That's a long time ago, and a lot of water under the cultural bridge, but it still illustrates a lot the massage that actually happens in the world. We like to talk about massage as medical treatment or as cosmic connection, but much of it is just "where's my rubdown?"
There's a directness and lack of pretension to it. I have a few clients who think of it this way, and I like working with them. I relax them, soften things up, work out the kinks a bit, and I'm on my way. I have a client who just had his 95th birthday, who listens to Glen Miller during the session -- the music of his youth, as I might listen to Crosby Stills & Nash -- and at the end he'll say, "that felt good!" and we're done. In chatty mood, we might discuss single-payer insurance (I'm fur it, he's agin it) or rent control (we both take a dim view of it.) I'm not expected to fix anything or deliver any insight.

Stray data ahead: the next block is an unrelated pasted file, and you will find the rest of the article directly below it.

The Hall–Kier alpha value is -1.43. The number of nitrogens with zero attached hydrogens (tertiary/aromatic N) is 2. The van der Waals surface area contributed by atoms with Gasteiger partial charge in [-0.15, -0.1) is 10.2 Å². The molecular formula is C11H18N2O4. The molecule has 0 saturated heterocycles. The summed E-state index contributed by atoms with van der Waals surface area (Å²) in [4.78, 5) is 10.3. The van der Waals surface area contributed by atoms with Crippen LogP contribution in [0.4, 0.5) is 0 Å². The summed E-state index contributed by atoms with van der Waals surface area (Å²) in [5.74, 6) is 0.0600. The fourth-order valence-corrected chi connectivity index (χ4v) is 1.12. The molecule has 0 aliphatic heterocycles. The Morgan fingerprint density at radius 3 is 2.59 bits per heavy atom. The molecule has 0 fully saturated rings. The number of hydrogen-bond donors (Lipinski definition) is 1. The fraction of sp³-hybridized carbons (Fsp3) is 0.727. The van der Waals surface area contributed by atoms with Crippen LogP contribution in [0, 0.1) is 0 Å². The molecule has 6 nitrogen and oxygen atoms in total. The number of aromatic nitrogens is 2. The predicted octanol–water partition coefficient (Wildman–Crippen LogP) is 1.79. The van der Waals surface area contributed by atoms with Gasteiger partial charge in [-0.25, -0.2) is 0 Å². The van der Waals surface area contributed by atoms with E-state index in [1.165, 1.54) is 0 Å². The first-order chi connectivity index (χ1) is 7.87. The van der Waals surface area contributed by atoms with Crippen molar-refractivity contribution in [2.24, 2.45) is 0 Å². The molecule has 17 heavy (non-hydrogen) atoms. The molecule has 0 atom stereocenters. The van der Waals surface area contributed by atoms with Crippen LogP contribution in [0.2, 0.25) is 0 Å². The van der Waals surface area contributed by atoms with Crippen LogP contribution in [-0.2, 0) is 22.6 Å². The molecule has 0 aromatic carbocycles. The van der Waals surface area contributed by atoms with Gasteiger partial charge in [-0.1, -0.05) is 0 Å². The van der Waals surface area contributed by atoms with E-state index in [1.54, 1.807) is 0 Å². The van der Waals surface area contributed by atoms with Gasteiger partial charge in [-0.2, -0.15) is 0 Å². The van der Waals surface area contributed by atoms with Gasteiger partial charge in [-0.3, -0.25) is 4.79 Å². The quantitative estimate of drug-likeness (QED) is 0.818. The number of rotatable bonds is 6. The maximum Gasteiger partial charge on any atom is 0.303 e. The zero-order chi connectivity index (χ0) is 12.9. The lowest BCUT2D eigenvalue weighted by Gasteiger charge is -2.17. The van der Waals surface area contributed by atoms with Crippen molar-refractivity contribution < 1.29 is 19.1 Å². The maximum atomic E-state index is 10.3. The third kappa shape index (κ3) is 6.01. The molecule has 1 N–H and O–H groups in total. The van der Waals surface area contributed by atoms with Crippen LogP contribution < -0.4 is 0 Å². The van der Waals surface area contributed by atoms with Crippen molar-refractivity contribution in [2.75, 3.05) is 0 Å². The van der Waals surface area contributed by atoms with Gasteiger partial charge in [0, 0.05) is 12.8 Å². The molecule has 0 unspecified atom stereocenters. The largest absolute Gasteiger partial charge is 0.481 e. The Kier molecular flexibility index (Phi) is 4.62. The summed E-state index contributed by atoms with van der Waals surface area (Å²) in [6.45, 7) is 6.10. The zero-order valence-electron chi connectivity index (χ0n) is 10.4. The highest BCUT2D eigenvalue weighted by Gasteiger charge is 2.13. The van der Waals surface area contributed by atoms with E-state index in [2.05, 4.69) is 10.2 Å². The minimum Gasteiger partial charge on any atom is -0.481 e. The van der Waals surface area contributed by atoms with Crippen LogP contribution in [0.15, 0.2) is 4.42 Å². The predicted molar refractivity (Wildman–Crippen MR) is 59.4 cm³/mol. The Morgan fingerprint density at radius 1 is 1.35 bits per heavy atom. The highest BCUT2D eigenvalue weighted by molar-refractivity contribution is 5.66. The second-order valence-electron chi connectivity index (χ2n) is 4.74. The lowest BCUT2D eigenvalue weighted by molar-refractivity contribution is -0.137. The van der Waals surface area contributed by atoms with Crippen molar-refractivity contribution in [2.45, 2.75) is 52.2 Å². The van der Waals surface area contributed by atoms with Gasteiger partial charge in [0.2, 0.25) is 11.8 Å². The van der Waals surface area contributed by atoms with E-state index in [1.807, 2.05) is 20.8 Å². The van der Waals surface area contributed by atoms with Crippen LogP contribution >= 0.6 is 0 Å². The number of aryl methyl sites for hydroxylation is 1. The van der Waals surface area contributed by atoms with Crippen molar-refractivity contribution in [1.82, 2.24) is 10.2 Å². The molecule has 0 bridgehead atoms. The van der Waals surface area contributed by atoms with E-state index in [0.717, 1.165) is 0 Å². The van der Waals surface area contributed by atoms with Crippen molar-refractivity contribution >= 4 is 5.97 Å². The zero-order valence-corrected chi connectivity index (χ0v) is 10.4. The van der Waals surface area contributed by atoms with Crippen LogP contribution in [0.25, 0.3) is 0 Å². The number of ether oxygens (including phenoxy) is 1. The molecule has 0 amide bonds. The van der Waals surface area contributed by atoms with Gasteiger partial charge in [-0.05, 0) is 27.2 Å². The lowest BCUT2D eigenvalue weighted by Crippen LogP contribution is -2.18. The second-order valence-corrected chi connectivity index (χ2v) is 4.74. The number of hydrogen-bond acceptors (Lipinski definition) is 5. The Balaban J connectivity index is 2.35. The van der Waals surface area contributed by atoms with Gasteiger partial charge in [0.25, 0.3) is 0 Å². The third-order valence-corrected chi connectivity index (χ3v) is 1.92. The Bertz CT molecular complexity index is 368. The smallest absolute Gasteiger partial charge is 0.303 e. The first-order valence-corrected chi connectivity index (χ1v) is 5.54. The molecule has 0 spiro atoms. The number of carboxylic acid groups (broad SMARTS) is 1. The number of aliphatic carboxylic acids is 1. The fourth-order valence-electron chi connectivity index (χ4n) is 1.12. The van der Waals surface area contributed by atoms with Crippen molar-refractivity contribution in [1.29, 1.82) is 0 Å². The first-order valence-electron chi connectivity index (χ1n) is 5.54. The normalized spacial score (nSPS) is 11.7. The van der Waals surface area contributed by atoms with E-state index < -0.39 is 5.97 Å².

I have younger clients who treat it the same way. One professional woman who works at her laptop the whole time I'm setting up, hops on to the table for her 90 minute massage, hops back off, and is back at work again before I'm all packed up. We exchange a few pleasant words about her last business trip, maybe, but my job is to deliver the rubdown. It's an uncomplicated, straightforward service relationship. If massage was my first career, rather than my third, it might rankle a bit -- being the help -- but I'm long past all that. I don't mind being a servant, as long as I'm treated well. It's comfortable. Soothing.
The text for my ethics class in massage school, made much of the the care massage therapists must take with the power imbalance of the therapeutic relationship: we were the experts, the authorities, and our timid clients would believe anything we said and follow any instructions we gave. Well, yeah, sometimes. Sometimes not.